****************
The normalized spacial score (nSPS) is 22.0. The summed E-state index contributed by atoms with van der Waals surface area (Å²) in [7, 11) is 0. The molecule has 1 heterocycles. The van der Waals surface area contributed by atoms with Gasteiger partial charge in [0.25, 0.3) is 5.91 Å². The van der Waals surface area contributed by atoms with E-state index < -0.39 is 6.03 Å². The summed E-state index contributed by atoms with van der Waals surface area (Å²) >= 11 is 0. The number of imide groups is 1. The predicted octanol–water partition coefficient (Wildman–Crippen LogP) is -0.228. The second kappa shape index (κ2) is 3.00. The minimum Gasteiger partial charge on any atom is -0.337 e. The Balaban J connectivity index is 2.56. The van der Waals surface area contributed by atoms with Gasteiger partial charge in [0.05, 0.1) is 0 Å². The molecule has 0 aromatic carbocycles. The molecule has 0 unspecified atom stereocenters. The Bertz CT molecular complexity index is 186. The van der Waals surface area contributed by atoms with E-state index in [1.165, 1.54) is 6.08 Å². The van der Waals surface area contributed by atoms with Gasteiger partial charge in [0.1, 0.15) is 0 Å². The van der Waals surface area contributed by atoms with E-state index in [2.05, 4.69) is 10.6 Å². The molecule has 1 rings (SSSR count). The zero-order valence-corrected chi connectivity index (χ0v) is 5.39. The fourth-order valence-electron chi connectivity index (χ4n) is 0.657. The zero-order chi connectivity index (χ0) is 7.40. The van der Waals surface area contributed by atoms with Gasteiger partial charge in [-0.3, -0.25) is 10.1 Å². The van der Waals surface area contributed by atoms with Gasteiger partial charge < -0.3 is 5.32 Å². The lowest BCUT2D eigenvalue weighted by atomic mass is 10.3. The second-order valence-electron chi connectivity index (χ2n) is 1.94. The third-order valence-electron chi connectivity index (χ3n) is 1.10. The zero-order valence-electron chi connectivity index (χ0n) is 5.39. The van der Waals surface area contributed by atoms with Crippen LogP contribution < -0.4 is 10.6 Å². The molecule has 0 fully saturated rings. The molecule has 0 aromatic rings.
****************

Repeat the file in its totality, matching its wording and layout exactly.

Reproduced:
The normalized spacial score (nSPS) is 22.0. The summed E-state index contributed by atoms with van der Waals surface area (Å²) in [7, 11) is 0. The molecule has 1 heterocycles. The van der Waals surface area contributed by atoms with Gasteiger partial charge in [0.25, 0.3) is 5.91 Å². The van der Waals surface area contributed by atoms with E-state index < -0.39 is 6.03 Å². The summed E-state index contributed by atoms with van der Waals surface area (Å²) >= 11 is 0. The number of imide groups is 1. The predicted octanol–water partition coefficient (Wildman–Crippen LogP) is -0.228. The second kappa shape index (κ2) is 3.00. The minimum Gasteiger partial charge on any atom is -0.337 e. The Balaban J connectivity index is 2.56. The van der Waals surface area contributed by atoms with Gasteiger partial charge in [0.05, 0.1) is 0 Å². The molecule has 0 aromatic carbocycles. The molecule has 0 unspecified atom stereocenters. The Bertz CT molecular complexity index is 186. The van der Waals surface area contributed by atoms with E-state index in [1.165, 1.54) is 6.08 Å². The van der Waals surface area contributed by atoms with Gasteiger partial charge in [0.1, 0.15) is 0 Å². The van der Waals surface area contributed by atoms with E-state index in [2.05, 4.69) is 10.6 Å². The molecule has 1 rings (SSSR count). The zero-order valence-corrected chi connectivity index (χ0v) is 5.39. The fourth-order valence-electron chi connectivity index (χ4n) is 0.657. The zero-order chi connectivity index (χ0) is 7.40. The van der Waals surface area contributed by atoms with Gasteiger partial charge in [-0.3, -0.25) is 10.1 Å². The van der Waals surface area contributed by atoms with Gasteiger partial charge < -0.3 is 5.32 Å². The lowest BCUT2D eigenvalue weighted by atomic mass is 10.3. The second-order valence-electron chi connectivity index (χ2n) is 1.94. The third-order valence-electron chi connectivity index (χ3n) is 1.10. The zero-order valence-electron chi connectivity index (χ0n) is 5.39. The van der Waals surface area contributed by atoms with Crippen LogP contribution < -0.4 is 10.6 Å². The molecule has 0 fully saturated rings. The molecule has 0 aromatic rings.